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Sam's family was not wealthy — his allowance was five dollars a week, and he dressed in hand-me-downs that his older brother got from a thrift store — but he says Doherty was willing to finance his drug habit, which had progressed to heroin. The priest visited Sam when his misbehavior led to his placement in a juvenile home. After Sam was sent to prison for having an illegal weapon and dealing drugs, he lost touch with Doherty.
Thanks in part to the counseling he received while incarcerated, Sam says, he came to understand how Doherty's abuse had affected his life — how it was at the root of his depression and his chemical addictions.
Sam has a vivid memory of a night not long after his release from prison, when he was walking along NW 18th Street, near St. Vincent Church. "I was trashed ... fucked up on OxyContin," says Sam. "And he approached me." By then, Sam had taken to carrying a knife to better defend himself in the rough crowds where he lived. "I was so filled with rage, I pulled my knife. I shined the blade in the streetlight so he could see it. I said, 'If you come near me, I'll kill you.'"
Doherty backed off. Sam hasn't seen him since. If there's a next time, it might be in a criminal trial.
In 2002, after the scandal broke in the Boston archdiocese, Monsignor Marin conducted an inventory of abuse charges against active priests in the Miami archdiocese, which finally put Doherty on administrative leave. In 2004, Doherty retired.
Today St. Vincent is led by Rev. Joseph Maroor, who conducts mass with a cheerful, earnest demeanor. On a Sunday in March, about 400 parishioners fill the pews of the T-shape church. During his sermon, Maroor speaks about how in the moments before mass, he entered the sacristy and saw an elderly man holding a sign. "It said, 'Don't tell God how big your problems are. Tell your problems how big your God is,'" Maroor beamed. "What a wonderful truth!"
It'll take a big God to get the Catholic Church out of its current fix. Herman is not allowed to say how much his clients have received in settlements so far, nor would he estimate how much he expects to win on unsettled cases, saying only that "millions" would be a fair characterization.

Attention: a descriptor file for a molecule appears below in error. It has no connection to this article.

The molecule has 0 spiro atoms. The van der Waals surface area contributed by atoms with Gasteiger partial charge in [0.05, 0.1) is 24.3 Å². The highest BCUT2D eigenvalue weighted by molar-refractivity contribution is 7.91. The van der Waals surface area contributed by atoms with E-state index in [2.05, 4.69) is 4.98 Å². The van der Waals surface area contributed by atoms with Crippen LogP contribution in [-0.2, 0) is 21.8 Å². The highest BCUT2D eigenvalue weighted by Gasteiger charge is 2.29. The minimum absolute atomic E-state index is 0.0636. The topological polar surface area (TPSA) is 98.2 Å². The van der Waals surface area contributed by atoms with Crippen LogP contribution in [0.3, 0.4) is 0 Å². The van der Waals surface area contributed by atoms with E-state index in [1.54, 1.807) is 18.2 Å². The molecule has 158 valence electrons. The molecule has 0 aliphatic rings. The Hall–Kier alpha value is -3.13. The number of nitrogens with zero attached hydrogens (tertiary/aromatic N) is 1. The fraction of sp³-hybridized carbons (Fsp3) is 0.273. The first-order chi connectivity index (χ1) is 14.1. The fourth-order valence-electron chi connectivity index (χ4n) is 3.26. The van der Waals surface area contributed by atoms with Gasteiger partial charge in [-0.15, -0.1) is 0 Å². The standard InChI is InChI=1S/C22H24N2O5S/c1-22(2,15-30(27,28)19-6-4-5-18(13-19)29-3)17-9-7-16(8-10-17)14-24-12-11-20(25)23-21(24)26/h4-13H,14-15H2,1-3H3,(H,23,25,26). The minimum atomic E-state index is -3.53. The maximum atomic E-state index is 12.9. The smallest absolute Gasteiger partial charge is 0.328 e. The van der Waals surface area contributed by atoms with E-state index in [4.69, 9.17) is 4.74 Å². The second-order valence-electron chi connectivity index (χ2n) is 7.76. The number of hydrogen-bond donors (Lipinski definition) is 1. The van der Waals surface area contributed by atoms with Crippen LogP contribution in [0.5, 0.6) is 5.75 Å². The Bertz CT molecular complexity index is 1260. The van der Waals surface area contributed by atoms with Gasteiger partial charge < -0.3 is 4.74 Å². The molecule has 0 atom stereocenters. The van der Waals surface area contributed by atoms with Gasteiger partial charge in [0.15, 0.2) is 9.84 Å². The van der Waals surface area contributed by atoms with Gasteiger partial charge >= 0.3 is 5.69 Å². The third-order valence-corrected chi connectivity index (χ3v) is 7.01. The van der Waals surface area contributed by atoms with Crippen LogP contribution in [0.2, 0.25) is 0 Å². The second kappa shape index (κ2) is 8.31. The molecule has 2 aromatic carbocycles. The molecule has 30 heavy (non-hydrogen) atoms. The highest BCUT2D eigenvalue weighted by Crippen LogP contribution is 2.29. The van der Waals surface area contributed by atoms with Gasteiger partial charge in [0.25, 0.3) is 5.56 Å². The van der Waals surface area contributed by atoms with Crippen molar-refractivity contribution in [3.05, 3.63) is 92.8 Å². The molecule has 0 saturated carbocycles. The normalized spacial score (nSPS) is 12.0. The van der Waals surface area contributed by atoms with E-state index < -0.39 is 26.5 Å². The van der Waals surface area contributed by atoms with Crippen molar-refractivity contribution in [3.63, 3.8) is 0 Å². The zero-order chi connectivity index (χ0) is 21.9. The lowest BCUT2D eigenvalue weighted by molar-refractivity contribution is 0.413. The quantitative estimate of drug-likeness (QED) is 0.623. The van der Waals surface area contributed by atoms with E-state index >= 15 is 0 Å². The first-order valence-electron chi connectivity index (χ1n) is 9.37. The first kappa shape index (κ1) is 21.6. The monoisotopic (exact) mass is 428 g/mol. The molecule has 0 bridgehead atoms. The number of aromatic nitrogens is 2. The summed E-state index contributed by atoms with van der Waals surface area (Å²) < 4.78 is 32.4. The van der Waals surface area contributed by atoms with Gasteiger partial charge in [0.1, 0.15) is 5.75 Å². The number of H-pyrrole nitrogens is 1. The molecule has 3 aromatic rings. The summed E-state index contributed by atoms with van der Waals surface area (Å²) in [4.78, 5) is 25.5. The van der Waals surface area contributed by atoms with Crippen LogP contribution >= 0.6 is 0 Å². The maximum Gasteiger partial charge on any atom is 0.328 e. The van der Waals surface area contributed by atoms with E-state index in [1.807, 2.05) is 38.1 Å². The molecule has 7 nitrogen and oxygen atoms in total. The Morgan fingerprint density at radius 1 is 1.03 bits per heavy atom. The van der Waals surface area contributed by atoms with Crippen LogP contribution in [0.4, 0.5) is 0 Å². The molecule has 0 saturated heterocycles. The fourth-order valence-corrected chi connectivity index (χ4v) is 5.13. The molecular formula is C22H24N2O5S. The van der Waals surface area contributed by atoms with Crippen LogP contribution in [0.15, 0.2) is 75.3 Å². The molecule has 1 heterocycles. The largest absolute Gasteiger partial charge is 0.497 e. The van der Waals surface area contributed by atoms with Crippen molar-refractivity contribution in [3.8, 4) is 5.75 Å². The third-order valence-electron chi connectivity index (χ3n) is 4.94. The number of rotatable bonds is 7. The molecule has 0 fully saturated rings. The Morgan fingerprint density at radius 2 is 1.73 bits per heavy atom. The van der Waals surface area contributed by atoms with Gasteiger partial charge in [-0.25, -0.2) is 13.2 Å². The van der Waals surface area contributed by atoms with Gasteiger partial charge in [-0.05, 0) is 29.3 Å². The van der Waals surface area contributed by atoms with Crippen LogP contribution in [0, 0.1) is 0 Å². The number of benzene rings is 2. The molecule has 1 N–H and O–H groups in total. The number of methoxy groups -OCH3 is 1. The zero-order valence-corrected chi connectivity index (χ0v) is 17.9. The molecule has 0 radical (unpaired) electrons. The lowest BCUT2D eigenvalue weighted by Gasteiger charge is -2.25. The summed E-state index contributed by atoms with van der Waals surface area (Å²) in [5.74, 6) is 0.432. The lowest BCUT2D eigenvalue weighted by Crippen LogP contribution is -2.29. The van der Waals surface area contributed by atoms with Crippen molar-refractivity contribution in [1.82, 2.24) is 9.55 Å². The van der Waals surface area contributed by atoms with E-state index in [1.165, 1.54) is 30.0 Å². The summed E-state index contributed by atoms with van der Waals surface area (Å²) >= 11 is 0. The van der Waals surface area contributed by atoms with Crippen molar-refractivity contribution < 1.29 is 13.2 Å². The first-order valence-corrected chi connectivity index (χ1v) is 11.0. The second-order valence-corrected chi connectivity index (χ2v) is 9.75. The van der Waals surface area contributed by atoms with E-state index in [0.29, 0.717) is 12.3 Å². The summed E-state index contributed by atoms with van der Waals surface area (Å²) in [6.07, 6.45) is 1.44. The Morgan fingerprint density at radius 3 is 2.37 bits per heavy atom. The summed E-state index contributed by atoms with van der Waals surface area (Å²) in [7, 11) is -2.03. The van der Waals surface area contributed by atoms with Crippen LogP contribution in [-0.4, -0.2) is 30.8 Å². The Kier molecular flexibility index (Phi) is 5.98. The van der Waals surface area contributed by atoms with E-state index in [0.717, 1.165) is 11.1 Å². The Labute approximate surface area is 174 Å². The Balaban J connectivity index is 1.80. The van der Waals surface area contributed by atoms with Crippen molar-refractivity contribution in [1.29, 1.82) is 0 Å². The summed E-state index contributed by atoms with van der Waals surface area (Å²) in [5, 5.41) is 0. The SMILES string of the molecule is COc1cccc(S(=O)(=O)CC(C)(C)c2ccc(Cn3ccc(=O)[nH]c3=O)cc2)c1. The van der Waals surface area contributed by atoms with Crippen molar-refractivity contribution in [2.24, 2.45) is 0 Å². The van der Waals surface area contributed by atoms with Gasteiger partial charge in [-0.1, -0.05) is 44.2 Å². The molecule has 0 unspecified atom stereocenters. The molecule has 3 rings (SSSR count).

Kevin, the boy referred to Doherty for counseling related to his alcoholic mother, did not tell anyone about having had sex with the priest until a few years ago, when he saw an article about him being sued by another victim. Kevin told police that in the decades since the abuse, he's thought about Doherty every day.
Andy, another Seventies-era victim who had been impressed by Doherty's willingness to speak with him about adult subjects, no longer lives in the area. "It really ruined my life for a long time," he says of the abuse. Like other victims, he has battled addiction and he has had trouble keeping jobs and building relationships. Now he says he's clean, employed, and engaged to be married.
Jorge Soler's life after Doherty has followed a more tragic path. He has accumulated a long rap sheet of theft and drug offenses. He's awaiting trial on charges of credit card theft and stealing a car. He says his attorney has negotiated a plea deal that would give him about five years in prison, but Soler, a recovering crack and heroin addict, says he has made progress in drug treatment and is holding out hope for a program that would give him a measure of freedom in exchange for close monitoring of drug abuse.
Soler is Baptist now. That faith, plus his family, which includes a 10-year-old daughter, are enough to stave off the thoughts of suicide that have plagued him for as long as he can remember, he says. Asked whether he thought Doherty's religious faith was genuine, he shakes his head. "That's a disguise," he says of the priestly garments Doherty wore. "He doesn't care about nothing. Going around raping little kids: That's his belief."
Two other alleged victims whose accounts were not included in public files are also in jail — one for grand theft and armed burglary and the other for murder.
For Sam — the victim who once flashed a knife at the priest — the shame of having been raped by Doherty made him resolve, a few years ago, to kill himself. At that time, he had never told a soul about what had happened, he says. He called a friend and told her of Doherty's abuse, saying it was the reason he was going to commit suicide. For the first time in a decade, Sam wept. His friend persuaded him not to follow through — to live — if for no other reason than to see Doherty receive justice. Today Sam is the one victim whose case forms the basis for the criminal charges that could put Doherty, now age 63, in prison for the rest of his life.
"It's pretty much retribution," says Sam, taking a drag on a cigarette. "There's no making it okay. I don't think if he was beaten in public and dragged naked through the streets so people could throw rocks at him it would be okay."